Others, too, allowed ignorant or blind men to get aliyyot when a ba’al korei would read for them, such as Maharil in the name of Mahari Segal, Shu”t Binyamin Ze’ev, and Shiltei Gibborim.
Masat Binyamin’s View
That’s the state of the discussion up to Masat Binyamin’s time. To explain how he decides how to act in practice, he says that halachic decisions require explicit textual proof from the Talmud or Geonim, agreement of the majority of decisors, or the consensus of the latest authorities. By all three standards, he says, a blind man should be allowed to receive an aliyah.
First, he disputes the proof of the case of the man who got up and sat down seven times; for Masat Binyamin, that Tosefta was showing one way to handle the situation, not the only way. a possibility, not the only way to handle the situation. As for berachah levatalah, the Gemara tells us that R. Sheshet and R. Yosef (who could not see) said the Haggadah for their families. So, too, our oleh is participating in this mitzvah of public reading and it’s therefore not levatalah [we might wonder whether the two are the same—the berachot in the Haggadah aren’t about reading from a written text, as they are for a public Torah reading].
He finds more support in the fact that no one who gets an aliyah, once we have a ba’al keriah, is supposed to read all that loud, because the Gemara says people can’t hear two readings at once. (In fact, Beit Yosef cited a Zohar that said the second person shouldn’t read at all. That makes the blind man no different than anyone else). If so, the beracha is being made on the ba’al keriah’s reading, not his own [although Rosh explicitly disagreed], which the blind man (and an ignorant one, who doesn’t know the reading) can make as well as a seeing one.
That’s as far as textual proof takes us. Counting up authorities, with some on each side, Masat Binyamin thinks a majority allow it, and approvingly notes Beit Yosef’s comment that we follow the Zohar wherever its ruling is not explicitly contradicted by the Gemara—even against a majority of other decisors, let alone where the Zohar is in line with that majority.
Last, the authorities who allowed it, Mahari Molin, Binyamin Ze’ev, Shiltei Gibborim, and Maharil were the more recent, and Maharil is the source of most of the customs of Ashkenazic Jewry. In all the ways of reaching halachic conclusions, then, Masat Binyamin sees the process as pointing to giving blind men aliyyot.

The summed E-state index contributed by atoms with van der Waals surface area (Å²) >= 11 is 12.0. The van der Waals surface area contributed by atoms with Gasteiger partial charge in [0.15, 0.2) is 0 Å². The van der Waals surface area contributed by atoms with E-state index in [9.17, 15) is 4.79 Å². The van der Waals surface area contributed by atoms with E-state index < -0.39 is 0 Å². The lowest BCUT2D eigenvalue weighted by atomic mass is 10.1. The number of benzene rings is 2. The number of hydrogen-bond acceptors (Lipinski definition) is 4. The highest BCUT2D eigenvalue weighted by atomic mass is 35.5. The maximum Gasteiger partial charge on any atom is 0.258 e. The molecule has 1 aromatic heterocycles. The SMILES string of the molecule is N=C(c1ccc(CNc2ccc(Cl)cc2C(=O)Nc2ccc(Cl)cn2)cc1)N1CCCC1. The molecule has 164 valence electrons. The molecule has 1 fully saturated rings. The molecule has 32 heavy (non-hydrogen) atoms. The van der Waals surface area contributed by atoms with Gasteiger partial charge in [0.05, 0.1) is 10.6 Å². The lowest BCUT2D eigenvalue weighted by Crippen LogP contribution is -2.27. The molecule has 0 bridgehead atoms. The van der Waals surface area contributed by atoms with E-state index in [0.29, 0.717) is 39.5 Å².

A Closing Cri de Couer
He finishes by expressing his surprise at the more stringent authorities’ deciding to “remove the yoke of Heaven” from people, especially from such a great and public mitzvah as this one. Even were it only questionable to allow it, he implies, we should do so for the sake of keeping blind men close to mitzvot.
That’s the lesson he takes from two examples in Eruvin 96a, Michal bat Shaul wearing tefillin without the rabbis of the time protesting (despite his own certainty that, by pure halachah, women should not wear tefillin) and the prophet Yonah’s wife going to the Beit HaMikdash on holidays, bringing a voluntary sacrifice that might look to others like it was obligatory.
Similarly, R. Yehudah, who held that blind people were not obligated in mitzvot, thought Chazal had instituted such an obligation, to keep them part of the Jewish people. Masat Binyamin applies that to being able to be called up to the Torah; denying a blind man that right, he writes, is akin to excluding him from being able to declare his acceptance of Hashem’s rule, and is tantamount to kicking him out of the Jewish people.[The emotion in this last paragraph says a great deal about how he experienced getting an aliyah; some of that is true today for others. Without meaning to question his perspective, his reasoning would take us in directions I believe would have made him uncomfortable. Would he have agreed to giving any Jew an aliyah? Non-believers? Women? What about women and tefillin?
I instinctively doubt he would have been comfortable with large numbers of women of his time following Michal bat Shaul, but it’s not clear how he would object, given what he writes. He’s not here to tell us, but it’s a moment to notice when a great authority makes a statement that seems expandable, even as it seems equally clear he would not have accepted that expansion. It seems to me that, in such situations, the person making the statement hadn’t always thought it all the way through to its possible conclusions; what we do with that is a question for another time].
As I noted at the start, he does not mention Shulchan Aruch, including that Rema accepts Maharil’s view. It suggests he had not yet seen Rema’s glosses, because if he had, he could have just followed that, the Ashkenazic practice of allowing blind people to receive aliyyot, without needing to write a whole responsum (and its emotional coda) defending his view.